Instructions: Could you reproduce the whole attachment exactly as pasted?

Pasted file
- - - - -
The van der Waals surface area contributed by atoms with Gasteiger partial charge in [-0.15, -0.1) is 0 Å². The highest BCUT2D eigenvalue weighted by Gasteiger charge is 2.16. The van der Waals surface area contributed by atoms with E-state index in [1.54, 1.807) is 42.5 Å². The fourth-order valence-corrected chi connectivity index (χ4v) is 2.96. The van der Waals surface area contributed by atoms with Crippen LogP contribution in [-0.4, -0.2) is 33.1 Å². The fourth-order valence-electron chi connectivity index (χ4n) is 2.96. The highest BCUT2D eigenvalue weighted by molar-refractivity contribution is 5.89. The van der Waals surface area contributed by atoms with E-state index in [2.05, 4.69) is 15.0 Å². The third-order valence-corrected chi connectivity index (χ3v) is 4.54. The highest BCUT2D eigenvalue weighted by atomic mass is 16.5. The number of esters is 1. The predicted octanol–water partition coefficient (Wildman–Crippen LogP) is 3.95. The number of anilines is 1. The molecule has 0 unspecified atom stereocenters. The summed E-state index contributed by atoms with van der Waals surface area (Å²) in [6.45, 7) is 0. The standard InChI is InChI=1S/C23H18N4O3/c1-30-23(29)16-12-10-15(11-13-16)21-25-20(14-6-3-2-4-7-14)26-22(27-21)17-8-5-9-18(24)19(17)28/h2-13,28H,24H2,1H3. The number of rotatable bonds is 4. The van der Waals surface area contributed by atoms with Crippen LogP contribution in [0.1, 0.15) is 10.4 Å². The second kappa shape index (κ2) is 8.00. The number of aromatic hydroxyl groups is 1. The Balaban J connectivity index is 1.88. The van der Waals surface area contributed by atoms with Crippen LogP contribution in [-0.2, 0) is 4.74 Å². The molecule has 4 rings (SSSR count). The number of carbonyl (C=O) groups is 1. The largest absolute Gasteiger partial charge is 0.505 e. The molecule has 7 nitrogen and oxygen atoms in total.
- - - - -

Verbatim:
The van der Waals surface area contributed by atoms with Gasteiger partial charge in [-0.15, -0.1) is 0 Å². The highest BCUT2D eigenvalue weighted by Gasteiger charge is 2.16. The van der Waals surface area contributed by atoms with E-state index in [1.54, 1.807) is 42.5 Å². The fourth-order valence-corrected chi connectivity index (χ4v) is 2.96. The van der Waals surface area contributed by atoms with Crippen LogP contribution in [-0.4, -0.2) is 33.1 Å². The fourth-order valence-electron chi connectivity index (χ4n) is 2.96. The highest BCUT2D eigenvalue weighted by molar-refractivity contribution is 5.89. The van der Waals surface area contributed by atoms with E-state index in [2.05, 4.69) is 15.0 Å². The third-order valence-corrected chi connectivity index (χ3v) is 4.54. The highest BCUT2D eigenvalue weighted by atomic mass is 16.5. The number of esters is 1. The predicted octanol–water partition coefficient (Wildman–Crippen LogP) is 3.95. The number of anilines is 1. The molecule has 0 unspecified atom stereocenters. The summed E-state index contributed by atoms with van der Waals surface area (Å²) in [6.45, 7) is 0. The standard InChI is InChI=1S/C23H18N4O3/c1-30-23(29)16-12-10-15(11-13-16)21-25-20(14-6-3-2-4-7-14)26-22(27-21)17-8-5-9-18(24)19(17)28/h2-13,28H,24H2,1H3. The number of rotatable bonds is 4. The van der Waals surface area contributed by atoms with Crippen LogP contribution in [0.1, 0.15) is 10.4 Å². The second kappa shape index (κ2) is 8.00. The number of aromatic hydroxyl groups is 1. The Balaban J connectivity index is 1.88. The van der Waals surface area contributed by atoms with Crippen LogP contribution in [-0.2, 0) is 4.74 Å². The molecule has 4 rings (SSSR count). The number of carbonyl (C=O) groups is 1. The largest absolute Gasteiger partial charge is 0.505 e. The molecule has 7 nitrogen and oxygen atoms in total.